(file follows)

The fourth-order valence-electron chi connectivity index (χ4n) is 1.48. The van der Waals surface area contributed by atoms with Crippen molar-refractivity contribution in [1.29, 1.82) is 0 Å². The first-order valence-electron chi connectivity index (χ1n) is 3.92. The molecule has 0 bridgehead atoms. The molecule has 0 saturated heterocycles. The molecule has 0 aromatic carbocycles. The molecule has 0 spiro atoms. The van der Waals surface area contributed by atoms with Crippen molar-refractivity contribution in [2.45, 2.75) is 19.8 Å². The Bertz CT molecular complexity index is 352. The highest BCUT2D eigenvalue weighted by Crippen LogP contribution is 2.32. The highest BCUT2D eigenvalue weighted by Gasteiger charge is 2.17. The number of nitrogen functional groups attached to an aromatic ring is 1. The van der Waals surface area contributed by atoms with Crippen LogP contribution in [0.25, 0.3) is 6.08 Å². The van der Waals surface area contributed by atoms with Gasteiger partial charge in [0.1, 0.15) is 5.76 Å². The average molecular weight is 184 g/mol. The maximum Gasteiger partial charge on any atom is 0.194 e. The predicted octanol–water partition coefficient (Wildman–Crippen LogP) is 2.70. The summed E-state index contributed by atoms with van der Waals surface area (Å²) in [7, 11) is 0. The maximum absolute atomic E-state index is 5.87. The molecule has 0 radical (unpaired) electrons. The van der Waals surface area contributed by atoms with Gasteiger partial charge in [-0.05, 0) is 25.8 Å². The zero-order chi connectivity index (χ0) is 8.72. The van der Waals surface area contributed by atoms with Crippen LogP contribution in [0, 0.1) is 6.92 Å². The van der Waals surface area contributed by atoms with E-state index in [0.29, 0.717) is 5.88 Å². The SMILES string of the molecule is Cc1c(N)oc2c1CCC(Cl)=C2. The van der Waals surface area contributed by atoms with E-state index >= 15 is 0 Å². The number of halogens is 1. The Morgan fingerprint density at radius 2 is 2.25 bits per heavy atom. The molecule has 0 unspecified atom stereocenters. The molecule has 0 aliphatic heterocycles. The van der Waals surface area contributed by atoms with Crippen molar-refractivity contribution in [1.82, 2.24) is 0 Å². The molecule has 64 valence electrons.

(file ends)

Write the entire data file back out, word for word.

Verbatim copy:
The fourth-order valence-electron chi connectivity index (χ4n) is 1.48. The van der Waals surface area contributed by atoms with Crippen molar-refractivity contribution in [1.29, 1.82) is 0 Å². The first-order valence-electron chi connectivity index (χ1n) is 3.92. The molecule has 0 bridgehead atoms. The molecule has 0 saturated heterocycles. The molecule has 0 aromatic carbocycles. The molecule has 0 spiro atoms. The van der Waals surface area contributed by atoms with Crippen molar-refractivity contribution in [2.45, 2.75) is 19.8 Å². The Bertz CT molecular complexity index is 352. The highest BCUT2D eigenvalue weighted by Crippen LogP contribution is 2.32. The highest BCUT2D eigenvalue weighted by Gasteiger charge is 2.17. The number of nitrogen functional groups attached to an aromatic ring is 1. The van der Waals surface area contributed by atoms with Crippen LogP contribution in [0.25, 0.3) is 6.08 Å². The van der Waals surface area contributed by atoms with Gasteiger partial charge in [0.1, 0.15) is 5.76 Å². The average molecular weight is 184 g/mol. The maximum Gasteiger partial charge on any atom is 0.194 e. The predicted octanol–water partition coefficient (Wildman–Crippen LogP) is 2.70. The summed E-state index contributed by atoms with van der Waals surface area (Å²) in [7, 11) is 0. The maximum absolute atomic E-state index is 5.87. The molecule has 0 radical (unpaired) electrons. The van der Waals surface area contributed by atoms with Gasteiger partial charge in [-0.05, 0) is 25.8 Å². The zero-order chi connectivity index (χ0) is 8.72. The van der Waals surface area contributed by atoms with Crippen LogP contribution in [0, 0.1) is 6.92 Å². The van der Waals surface area contributed by atoms with E-state index in [0.29, 0.717) is 5.88 Å². The SMILES string of the molecule is Cc1c(N)oc2c1CCC(Cl)=C2. The van der Waals surface area contributed by atoms with E-state index >= 15 is 0 Å². The number of halogens is 1. The Morgan fingerprint density at radius 2 is 2.25 bits per heavy atom. The molecule has 0 unspecified atom stereocenters. The molecule has 0 aliphatic heterocycles. The van der Waals surface area contributed by atoms with Crippen molar-refractivity contribution in [1.82, 2.24) is 0 Å². The molecule has 64 valence electrons.